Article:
On June 18 the IRS unveiled changes to its offshore amnesty programs. Specifically, the IRS modified its streamlined filing compliance procedures and the Offshore Voluntary Disclosure Program (“OVDP”).

By way of background, under current law, “each United States person having a financial interest in, or signature or other authority over, a…financial account in a foreign country shall report such relationship.” 31 CFR § 1010.350(a). The FBAR is due by June 30th of each calendar year with respect to foreign financial accounts exceeding $10,000 during the previous calendar year. 31 CFR § 1010.306(c). Taxpayers who wilfully fail to report their foreign financial accounts are assessed a maximum penalty equal to the greater of 50% of the balance of the account at the time of violation or $100,000, per violation. 31 USC § 5321(a)(5). Many taxpayers who failed to report foreign income and file FBARs in past years continue to not report these items to avoid paying heavy FBAR penalties and possibly face criminal prosecution.

To encourage noncompliant taxpayers to come back into the tax system, the IRS has implemented several offshore voluntary disclosure programs. Under the current program, the 2012 OVDP, taxpayers must generally pay a penalty equal to 27.5% of the highest aggregate account balance during the disclosure period. Although substantial, the OVDP penalty pales in comparison to the 50% of account balance penalty for each FBAR violation, a penalty which recently resulted in a jury awarding the IRS 145% of a taxpayer’s account value.

The FBAR and OVDP penalties are intended to discourage taxpayers from concealing their income in offshore accounts. Recognizing the inequity of applying stiff penalties against individuals who failed to report foreign income but clearly did not intend to deceive the government, the IRS initiated the streamlined filing compliance procedure in September 2012 for non-resident U.S. taxpayers, many of whom simply do not know of their U.S. filing obligations. The program waived penalties for non-resident U.S. taxpayers who presented a low compliance risk. The IRS determined the level of compliance risk based on the taxpayer’s return and information provided in response to a required questionnaire. Generally speaking, the Service treated non-resident taxpayers owing less than $1,500 in tax for each year as low compliance risks.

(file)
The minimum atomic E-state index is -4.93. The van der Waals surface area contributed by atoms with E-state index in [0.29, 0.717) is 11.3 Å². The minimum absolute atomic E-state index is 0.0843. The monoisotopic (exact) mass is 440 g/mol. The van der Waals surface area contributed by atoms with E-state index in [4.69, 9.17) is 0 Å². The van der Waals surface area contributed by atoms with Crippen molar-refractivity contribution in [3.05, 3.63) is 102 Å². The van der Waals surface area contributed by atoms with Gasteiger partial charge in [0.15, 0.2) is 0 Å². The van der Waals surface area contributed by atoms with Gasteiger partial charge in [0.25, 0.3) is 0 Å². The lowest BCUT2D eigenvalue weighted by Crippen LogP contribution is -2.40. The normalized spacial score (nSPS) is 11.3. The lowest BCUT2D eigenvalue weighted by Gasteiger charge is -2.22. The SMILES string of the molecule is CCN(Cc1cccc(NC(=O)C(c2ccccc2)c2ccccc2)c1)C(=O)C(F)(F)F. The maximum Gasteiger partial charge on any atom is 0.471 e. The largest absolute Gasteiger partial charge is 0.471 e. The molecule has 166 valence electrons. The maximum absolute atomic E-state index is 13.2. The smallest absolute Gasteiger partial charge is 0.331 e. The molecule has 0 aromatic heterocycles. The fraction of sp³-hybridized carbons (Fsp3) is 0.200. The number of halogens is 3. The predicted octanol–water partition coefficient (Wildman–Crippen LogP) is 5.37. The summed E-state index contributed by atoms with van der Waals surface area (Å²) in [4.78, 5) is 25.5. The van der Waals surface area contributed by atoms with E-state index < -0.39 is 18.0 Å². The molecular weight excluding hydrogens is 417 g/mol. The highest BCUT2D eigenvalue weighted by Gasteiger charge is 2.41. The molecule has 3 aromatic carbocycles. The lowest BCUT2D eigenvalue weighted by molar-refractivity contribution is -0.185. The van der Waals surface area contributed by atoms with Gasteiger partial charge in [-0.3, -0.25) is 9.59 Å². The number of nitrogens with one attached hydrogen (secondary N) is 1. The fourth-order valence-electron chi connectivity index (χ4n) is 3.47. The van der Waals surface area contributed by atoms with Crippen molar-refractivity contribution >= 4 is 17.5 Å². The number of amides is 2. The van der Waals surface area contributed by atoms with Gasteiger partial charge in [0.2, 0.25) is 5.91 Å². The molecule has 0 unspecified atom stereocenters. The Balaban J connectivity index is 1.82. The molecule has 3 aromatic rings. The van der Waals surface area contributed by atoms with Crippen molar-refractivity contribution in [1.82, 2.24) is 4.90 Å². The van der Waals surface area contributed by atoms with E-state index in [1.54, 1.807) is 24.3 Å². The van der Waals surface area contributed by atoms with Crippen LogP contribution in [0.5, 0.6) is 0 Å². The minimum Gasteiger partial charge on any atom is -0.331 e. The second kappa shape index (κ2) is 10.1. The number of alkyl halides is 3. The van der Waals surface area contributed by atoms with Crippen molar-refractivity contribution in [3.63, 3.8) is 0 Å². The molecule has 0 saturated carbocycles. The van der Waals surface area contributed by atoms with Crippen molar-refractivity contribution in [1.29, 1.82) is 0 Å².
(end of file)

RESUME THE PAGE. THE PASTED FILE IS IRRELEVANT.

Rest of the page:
The initial version of the program disappointed many. For one, the program only applied to non-residents and therefore eliminated many low risk taxpayers from participation. Additionally, the $1,500 cap in tax due and the risk questionnaire further complicated the ability of low risk individuals to come into compliance through the program.

The recent changes to the streamlined filing compliance procedure address these concerns. The IRS has eliminated the requirement that the taxpayer have $1,500 or less of unpaid tax per year. The IRS also eliminated the required risk questionnaire and only requires the taxpayer to certify that previous failures to comply were non-willful. For eligible taxpayers residing outside the U.S., all penalties will be waived. For eligible taxpayers residing in the U.S., the only penalty will be a miscellaneous offshore penalty equal to 5 percent of the foreign financial assets giving rise to the tax non-compliance. Taxpayers participating in the program still have to file delinquent tax returns for the past three years and delinquent FBARs for the past 6 years.

While the IRS made welcome changes to the streamlined filing compliance procedure, the changes made to the OVDP may give pause to practitioners and taxpayers. Most significantly, the Service increased the offshore penalty percentage from 27.5% to 50% if it becomes public knowledge that the taxpayer’s bank is under investigation by the IRS or DOJ before the taxpayer submits the pre-clearance request. Additionally, the IRS will now require taxpayers to submit additional information to apply for OVDP, and submit all account statements and pay the offshore penalty at the time of the OVDP application. Also, in light of the expansion of the streamlined compliance procedure, the reduced penalty structure will no longer be available for certain non-willful taxpayers. Finally, the IRS will now allow taxpayers to submit voluminous records electronically instead of on paper.

In light of these changes, as well as the looming July 1 FATCA implementation and continued enforcement pressure from U.S. authorities, those with unreported offshore income and accounts should consult with their trusted advisors to determine the best way to come into compliance.